A national unique patient identifier faces an uncertain, bumpy road

Recent legislative action may clear the path for developing a uniform, accurate and effective way to tie data to patients, but challenges are looming.

The Senate’s recent decision to repeal the ban on funding for the development of a unique patient identifier (UPI) marks a potential watershed moment in the development of what previously has been a hot third rail for privacy concerns.

This controversial possibility of developing a UPI provides a new opportunity to link a patient’s health records throughout the health ecosystem, but also highlights the inherent challenges of such a project.

The Senate in October dropped the prohibition from its appropriations bill for the first time in about 20 years, citing the need to remove this barrier to the sharing of patient information and for public health entities to effectively track contacts and immunizations during the COVID-19 pandemic.

The Senate’s move follows in the footsteps of the House of Representatives, which had removed the ban from its appropriations bill earlier this year. If Congress passes the 2021 budget, the Department of Health and Human Services (HHS) then could take a serious look at the feasibility of adopting a UPI as part of a national strategy to better link patient records, thereby setting the stage for improving patient safety, enhancing the coordination of care, and reducing the cost of healthcare.

UPI faces challenges

A UPI is an identification number that’s specific to each individual and would be used to link and manage that person’s health information.

The repeal of the ban on funding for the UPI provides a chance for the government to consider it. “A UPI would simplify and help achieve a higher accuracy of patient matching,” says Hans Buitendijk, chair of the Electronic Health Records Association in Chicago.

But that does not necessarily mean that creating a UPI program in the United States would be easy. If it goes forward, it will be a large, complex undertaking.

“In Ireland, it took 10 years. [Research] started in 2013, then they had to pass a statute and create the product. They’re only now starting to roll it out, and the country only has 4.6 million people,” says says Karen Proffitt, vice president of data integrity solutions for Just Associates in Colorado.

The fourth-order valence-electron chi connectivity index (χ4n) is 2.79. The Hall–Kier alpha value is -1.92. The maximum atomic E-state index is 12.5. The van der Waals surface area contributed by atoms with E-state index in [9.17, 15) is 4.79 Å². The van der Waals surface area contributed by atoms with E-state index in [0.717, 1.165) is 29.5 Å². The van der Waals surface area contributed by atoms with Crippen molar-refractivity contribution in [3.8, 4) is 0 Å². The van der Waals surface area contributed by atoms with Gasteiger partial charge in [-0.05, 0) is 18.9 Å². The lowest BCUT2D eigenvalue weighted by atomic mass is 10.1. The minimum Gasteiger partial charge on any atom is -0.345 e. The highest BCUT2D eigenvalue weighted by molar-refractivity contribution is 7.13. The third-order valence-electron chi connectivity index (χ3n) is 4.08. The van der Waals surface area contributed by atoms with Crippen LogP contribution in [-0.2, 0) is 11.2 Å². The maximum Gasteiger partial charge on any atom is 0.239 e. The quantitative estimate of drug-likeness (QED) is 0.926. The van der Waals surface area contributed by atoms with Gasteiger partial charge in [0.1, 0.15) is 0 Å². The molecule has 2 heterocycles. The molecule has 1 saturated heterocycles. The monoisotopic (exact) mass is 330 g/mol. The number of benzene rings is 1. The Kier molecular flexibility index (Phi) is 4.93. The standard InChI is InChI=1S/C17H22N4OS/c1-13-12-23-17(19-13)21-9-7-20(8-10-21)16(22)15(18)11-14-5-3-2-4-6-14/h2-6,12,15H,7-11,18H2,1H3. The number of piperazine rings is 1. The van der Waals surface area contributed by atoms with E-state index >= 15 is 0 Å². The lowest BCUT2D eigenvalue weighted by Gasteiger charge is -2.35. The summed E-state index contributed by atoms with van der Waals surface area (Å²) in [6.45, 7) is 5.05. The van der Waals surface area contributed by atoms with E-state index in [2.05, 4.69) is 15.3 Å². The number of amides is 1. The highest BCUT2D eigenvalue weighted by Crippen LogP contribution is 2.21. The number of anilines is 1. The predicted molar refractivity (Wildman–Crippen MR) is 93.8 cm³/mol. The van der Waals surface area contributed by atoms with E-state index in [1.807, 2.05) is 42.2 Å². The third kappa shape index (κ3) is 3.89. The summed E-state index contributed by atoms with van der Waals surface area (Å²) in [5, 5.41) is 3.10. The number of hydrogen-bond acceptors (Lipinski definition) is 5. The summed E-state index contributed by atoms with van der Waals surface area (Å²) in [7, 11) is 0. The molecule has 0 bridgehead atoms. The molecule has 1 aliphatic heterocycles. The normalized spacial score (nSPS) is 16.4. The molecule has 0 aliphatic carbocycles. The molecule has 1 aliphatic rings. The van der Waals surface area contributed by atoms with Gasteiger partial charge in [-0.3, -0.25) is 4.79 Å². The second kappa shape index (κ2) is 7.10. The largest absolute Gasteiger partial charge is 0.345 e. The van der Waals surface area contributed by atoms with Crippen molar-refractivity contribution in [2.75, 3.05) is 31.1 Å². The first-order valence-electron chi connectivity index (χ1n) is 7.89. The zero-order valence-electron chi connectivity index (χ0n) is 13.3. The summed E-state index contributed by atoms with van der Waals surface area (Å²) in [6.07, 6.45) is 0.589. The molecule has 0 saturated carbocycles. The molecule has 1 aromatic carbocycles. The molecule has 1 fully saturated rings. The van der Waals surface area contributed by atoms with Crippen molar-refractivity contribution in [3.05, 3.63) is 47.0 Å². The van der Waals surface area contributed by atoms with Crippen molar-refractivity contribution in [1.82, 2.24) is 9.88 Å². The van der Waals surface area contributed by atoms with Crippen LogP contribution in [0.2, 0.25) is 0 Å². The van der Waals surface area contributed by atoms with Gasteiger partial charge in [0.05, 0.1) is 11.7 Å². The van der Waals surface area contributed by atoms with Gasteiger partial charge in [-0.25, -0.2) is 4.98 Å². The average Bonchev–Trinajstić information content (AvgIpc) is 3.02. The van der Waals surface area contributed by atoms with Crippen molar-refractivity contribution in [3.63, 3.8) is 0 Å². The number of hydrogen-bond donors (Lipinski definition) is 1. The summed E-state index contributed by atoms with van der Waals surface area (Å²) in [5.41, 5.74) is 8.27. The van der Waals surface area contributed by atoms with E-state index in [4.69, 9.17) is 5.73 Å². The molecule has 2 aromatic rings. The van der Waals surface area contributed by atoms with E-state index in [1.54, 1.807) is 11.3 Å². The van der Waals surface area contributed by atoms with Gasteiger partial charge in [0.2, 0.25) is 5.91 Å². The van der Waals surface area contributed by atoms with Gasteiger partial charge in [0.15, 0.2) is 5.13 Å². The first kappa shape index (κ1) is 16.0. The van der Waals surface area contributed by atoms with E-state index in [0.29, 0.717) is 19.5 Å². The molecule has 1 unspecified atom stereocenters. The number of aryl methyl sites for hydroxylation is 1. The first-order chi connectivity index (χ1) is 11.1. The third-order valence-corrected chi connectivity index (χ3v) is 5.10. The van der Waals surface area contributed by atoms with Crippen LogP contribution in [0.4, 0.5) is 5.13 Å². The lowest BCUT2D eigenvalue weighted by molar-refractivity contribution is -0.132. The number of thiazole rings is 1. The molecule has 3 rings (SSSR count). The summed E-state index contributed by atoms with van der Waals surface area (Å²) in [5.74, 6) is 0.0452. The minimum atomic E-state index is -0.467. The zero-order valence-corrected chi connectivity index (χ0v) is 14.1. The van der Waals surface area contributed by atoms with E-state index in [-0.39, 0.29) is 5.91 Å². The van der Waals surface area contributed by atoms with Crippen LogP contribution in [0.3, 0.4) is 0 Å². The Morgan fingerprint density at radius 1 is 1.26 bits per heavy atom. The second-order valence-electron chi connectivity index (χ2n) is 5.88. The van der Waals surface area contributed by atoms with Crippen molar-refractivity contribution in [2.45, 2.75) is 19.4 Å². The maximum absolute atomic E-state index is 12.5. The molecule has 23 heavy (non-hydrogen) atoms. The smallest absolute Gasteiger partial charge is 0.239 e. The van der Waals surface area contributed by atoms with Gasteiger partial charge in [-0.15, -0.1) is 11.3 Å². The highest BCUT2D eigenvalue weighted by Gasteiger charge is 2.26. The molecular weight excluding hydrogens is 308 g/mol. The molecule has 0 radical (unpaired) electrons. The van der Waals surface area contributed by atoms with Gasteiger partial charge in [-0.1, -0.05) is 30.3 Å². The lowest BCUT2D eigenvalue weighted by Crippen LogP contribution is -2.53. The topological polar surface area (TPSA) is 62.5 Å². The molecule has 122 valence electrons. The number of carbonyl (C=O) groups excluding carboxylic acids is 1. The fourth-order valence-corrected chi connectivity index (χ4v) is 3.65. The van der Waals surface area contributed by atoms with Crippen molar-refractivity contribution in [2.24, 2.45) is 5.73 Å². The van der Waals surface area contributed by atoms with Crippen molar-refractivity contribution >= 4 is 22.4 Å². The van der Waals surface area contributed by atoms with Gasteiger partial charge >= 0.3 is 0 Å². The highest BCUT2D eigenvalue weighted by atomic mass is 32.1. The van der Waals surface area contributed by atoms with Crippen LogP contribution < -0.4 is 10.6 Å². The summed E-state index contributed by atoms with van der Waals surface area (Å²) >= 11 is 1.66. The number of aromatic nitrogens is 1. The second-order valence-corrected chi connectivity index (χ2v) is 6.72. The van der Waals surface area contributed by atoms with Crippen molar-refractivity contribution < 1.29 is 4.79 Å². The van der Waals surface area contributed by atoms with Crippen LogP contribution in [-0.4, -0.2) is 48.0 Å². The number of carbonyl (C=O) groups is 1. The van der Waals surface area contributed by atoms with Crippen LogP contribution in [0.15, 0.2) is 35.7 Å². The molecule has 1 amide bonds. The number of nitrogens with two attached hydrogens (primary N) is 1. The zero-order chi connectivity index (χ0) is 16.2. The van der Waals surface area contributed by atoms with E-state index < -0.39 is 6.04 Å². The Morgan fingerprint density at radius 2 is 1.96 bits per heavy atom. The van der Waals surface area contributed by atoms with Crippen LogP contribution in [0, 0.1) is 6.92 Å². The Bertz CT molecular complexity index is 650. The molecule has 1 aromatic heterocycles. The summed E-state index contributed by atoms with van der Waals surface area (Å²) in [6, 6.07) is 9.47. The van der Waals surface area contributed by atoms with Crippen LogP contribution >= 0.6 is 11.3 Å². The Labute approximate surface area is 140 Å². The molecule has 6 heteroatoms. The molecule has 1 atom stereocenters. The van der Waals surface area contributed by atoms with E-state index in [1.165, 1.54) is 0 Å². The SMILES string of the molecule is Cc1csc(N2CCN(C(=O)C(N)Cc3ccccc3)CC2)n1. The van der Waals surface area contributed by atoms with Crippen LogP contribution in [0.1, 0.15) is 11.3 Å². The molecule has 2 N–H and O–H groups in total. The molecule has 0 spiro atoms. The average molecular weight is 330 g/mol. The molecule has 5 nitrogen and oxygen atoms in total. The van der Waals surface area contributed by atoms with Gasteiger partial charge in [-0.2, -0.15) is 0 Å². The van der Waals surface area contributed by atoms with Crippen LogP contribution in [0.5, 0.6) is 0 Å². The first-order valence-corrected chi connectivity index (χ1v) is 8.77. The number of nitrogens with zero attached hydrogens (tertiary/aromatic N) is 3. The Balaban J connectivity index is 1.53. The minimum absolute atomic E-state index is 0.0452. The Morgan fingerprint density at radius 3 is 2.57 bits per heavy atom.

Areas needing analysis – and proposed solutions – include the following.

How to create the UPI. There are differing opinions as to whether UPIs should be created from scratch or simply be an enhanced version of an existing identifier.

The UPI also need not be an actual number – biometrics, smart cards or other digital identity methods could be deployed, says Buitendijk. If a UPI is in number format, existing formats, like the nine-digit Social Security Number, should be avoided to mitigate privacy and security risks, says Rebecca Herold, CEO of Privacy & Security Brainiacs, in Des Moines, Iowa. “That format is being used maliciously on the dark web,” she explains.

How it would be operationalized. For instance, HHS could look to other countries that have implemented a UPI and follow their example. However, many of the other countries that have adopted a UPI have single payer health insurance systems, so the United States may not be able replicate their programs.

There’s also the question of rollout. Initially, a UPI would be added into patient records as patients engage in the healthcare system, says Susan Lucci, senior privacy/security consultant with tw-Security in Overland Park, Kan. As the initiative matures, it would effectively be assigned at a person’s birth, says Buitendijk.

The rollout itself should be first piloted in diverse areas to identify and resolve any problems, says Herold. “It can’t be rolled out all at once,” she says.

Who would control and administer it. Decisions will need to be made as to whether the UPI should be issued and managed by the government, a private/public collaborative or outsourced to a vendor. There is some fear from a patient standpoint of big government doing it, says Proffitt. However, control by a private entity can also raise concerns. For instance, Experian Health announced in 2019 that it had created UPIs for every American, but they’re not patient-facing and are not known to patients or providers, so there’s little transparency.